Steve Finn celebrates maiden half-century: 'I didn't know he had it in him... nor did he'
England comeback to draw first Test in New Zealand
It almost certainly was not in the strategy for the year's events, but England were mightily relieved to escape from Dunedin with a draw. An improbable combination of Nick Compton's first Test century and Steve Finn's maiden half-century in first-class cricket ensured that the embarrassment of defeat was repelled.
Finn's efforts on the last day, when he batted until after tea and faced 203 balls, were astonishing even on a flat pitch. The wine he earned as incentives from team-mates should be on its way to his home any day.
"It was a case of wine from [Alastair] Cook, and a case from Jimmy [Anderson] if I saw it through to lunch and then tea," said Finn. "So I've got four cases of wine coming my way, I think. Those guys all helped me through to have smaller targets, I suppose, because it's easy to get giddy as a lower-order batsman."
Finn's 56 was the ninth half-century by an England nightwatchman. It was a surprise when he entered the arena on the fourth evening because Anderson has been England's nightwatchman on 14 occasions.
"The way Steven applied himself was fantastic," said England's captain, Cook (right). "I certainly didn't know he had that in him and I don't think he did either. It just shows that if you really put your mind to it and you're very disciplined on a flat wicket anyone can make themselves hard to get out. It proved to be a good selection."
Cook acclaimed Compton's century with equal zest. He and everybody else knew that if Compton had followed his first-innings duck with another low score the writing would have been on the selectors' wall.
"Any time you get nought for England, you're under pressure in the second innings," said Cook. "It's great that he's gone on to get a hundred, and I think we'll see him take a big step forward because a hundred as an opening batter for England will give you a huge amount of confidence. Knowing you can perform at this level is a big mental hurdle."
But Cook was not hiding from the plain fact that his side had a hideous start to the match. They batted with appalling judgement on the first day and then failed to contain their opponents as might have been expected, either through poor homework or moderate bowling.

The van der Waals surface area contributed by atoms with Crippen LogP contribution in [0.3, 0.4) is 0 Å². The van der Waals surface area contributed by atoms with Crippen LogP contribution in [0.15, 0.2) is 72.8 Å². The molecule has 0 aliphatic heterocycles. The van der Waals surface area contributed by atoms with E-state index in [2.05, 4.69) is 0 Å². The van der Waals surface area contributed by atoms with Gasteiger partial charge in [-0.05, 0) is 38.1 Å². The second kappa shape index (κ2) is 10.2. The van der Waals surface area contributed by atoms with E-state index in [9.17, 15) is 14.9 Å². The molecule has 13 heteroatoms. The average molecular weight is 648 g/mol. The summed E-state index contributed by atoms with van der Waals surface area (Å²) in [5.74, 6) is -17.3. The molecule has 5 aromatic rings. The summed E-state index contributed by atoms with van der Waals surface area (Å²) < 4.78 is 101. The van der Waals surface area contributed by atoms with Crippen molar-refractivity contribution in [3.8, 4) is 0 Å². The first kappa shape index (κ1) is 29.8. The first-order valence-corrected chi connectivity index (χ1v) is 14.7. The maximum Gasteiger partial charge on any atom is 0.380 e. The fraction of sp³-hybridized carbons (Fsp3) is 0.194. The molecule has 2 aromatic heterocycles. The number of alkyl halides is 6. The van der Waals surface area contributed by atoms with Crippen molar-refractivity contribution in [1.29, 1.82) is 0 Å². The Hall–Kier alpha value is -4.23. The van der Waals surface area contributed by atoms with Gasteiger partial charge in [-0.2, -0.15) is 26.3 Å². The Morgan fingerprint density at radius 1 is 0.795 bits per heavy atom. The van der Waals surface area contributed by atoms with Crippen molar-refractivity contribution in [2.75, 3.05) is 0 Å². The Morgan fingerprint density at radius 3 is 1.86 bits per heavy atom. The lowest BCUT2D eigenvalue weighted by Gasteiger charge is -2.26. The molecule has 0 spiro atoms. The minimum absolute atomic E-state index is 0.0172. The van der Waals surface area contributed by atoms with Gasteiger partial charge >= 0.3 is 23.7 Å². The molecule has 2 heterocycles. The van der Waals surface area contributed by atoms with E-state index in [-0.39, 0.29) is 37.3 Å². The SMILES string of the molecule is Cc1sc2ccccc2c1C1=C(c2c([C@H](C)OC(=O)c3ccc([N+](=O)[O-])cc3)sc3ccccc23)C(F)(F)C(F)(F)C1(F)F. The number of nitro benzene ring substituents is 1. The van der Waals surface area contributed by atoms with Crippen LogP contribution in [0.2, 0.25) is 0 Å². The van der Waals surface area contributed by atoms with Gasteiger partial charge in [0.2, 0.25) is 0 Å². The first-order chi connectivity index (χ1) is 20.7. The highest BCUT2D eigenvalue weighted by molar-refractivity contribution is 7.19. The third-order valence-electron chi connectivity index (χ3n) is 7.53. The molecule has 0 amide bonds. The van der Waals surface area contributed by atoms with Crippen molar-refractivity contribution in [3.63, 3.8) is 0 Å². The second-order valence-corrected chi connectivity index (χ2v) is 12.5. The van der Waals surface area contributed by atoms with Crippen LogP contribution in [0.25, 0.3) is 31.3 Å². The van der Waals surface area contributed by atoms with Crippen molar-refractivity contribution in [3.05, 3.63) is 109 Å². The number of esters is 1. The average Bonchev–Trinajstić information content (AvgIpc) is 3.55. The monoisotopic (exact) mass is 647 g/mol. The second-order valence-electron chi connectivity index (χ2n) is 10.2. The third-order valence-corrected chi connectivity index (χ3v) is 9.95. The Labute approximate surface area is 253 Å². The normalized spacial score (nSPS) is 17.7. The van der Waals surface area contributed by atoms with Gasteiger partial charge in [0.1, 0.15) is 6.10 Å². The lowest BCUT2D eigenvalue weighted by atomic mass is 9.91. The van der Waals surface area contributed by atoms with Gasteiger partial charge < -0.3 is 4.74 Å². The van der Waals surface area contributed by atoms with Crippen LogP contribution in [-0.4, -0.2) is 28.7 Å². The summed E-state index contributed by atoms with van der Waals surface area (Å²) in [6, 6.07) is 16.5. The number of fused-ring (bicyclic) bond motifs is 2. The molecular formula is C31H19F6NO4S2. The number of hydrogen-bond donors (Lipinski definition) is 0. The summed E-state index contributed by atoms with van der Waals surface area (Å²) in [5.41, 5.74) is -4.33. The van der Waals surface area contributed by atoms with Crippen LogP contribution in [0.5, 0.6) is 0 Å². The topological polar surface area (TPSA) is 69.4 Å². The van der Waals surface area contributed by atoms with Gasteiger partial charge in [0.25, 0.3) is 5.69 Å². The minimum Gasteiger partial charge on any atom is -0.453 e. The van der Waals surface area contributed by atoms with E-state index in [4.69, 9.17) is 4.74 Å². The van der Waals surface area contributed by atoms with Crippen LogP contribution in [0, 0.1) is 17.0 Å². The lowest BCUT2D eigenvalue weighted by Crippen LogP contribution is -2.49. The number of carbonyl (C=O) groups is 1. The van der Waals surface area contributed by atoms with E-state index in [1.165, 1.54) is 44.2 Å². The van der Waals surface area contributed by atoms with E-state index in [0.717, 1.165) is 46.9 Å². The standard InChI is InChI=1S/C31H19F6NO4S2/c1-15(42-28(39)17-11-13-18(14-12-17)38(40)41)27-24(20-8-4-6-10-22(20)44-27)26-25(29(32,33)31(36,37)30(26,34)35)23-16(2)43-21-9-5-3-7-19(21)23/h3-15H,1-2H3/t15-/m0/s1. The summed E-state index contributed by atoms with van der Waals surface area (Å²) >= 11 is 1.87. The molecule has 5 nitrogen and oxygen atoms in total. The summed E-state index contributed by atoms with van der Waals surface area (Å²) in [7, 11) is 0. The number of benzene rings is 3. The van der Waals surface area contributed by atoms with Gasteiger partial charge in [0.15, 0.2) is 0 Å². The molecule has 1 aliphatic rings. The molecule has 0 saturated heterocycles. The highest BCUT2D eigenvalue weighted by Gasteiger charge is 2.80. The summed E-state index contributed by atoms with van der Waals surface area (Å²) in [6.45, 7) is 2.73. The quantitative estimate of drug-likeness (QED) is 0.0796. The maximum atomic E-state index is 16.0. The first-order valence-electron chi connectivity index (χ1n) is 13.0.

"They put some pressure on us, but if you look at pretty much all the shots, it was poor execution – pretty much, you can describe them as soft dismissals," said Cook. "It's very hard to come back in a game from the situation we found ourselves in. But the character we showed to manage to dig ourselves out of that hole is very pleasing."
For New Zealand it might be viewed as a missed opportunity but after horrific experiences in South Africa, where they were bowled out for 45 in the first Test and lost both matches by an innings, it was also a blessed relief. Their captain, Brendon McCullum, said: "We learned some lessons from South Africa and we wanted to implement them at home against another very good team. This is a big step for us. The challenge is to back it up."
Top scoring English nightwatchmen
Alex Tudor v New Zealand 1999
99* runs off 119 balls
Harold Larwood v Australia 1933
98 runs off 221 balls
Edward Hemmings v Aus 1983
95 runs off 174 balls
Alec Bedser v Australia 1948
79 runs off 183 balls
John Mortimore v India 1964
73* runs off 158 balls
Bruce French v Pakistan 1987
59 runs off 113 balls
Fred Titmus v Australia 1964
56 runs off 143 balls
Steven Finn v New Zealand 2013
56 runs off 203 balls
John Hitch v Australia 1921
51* runs off 72 balls
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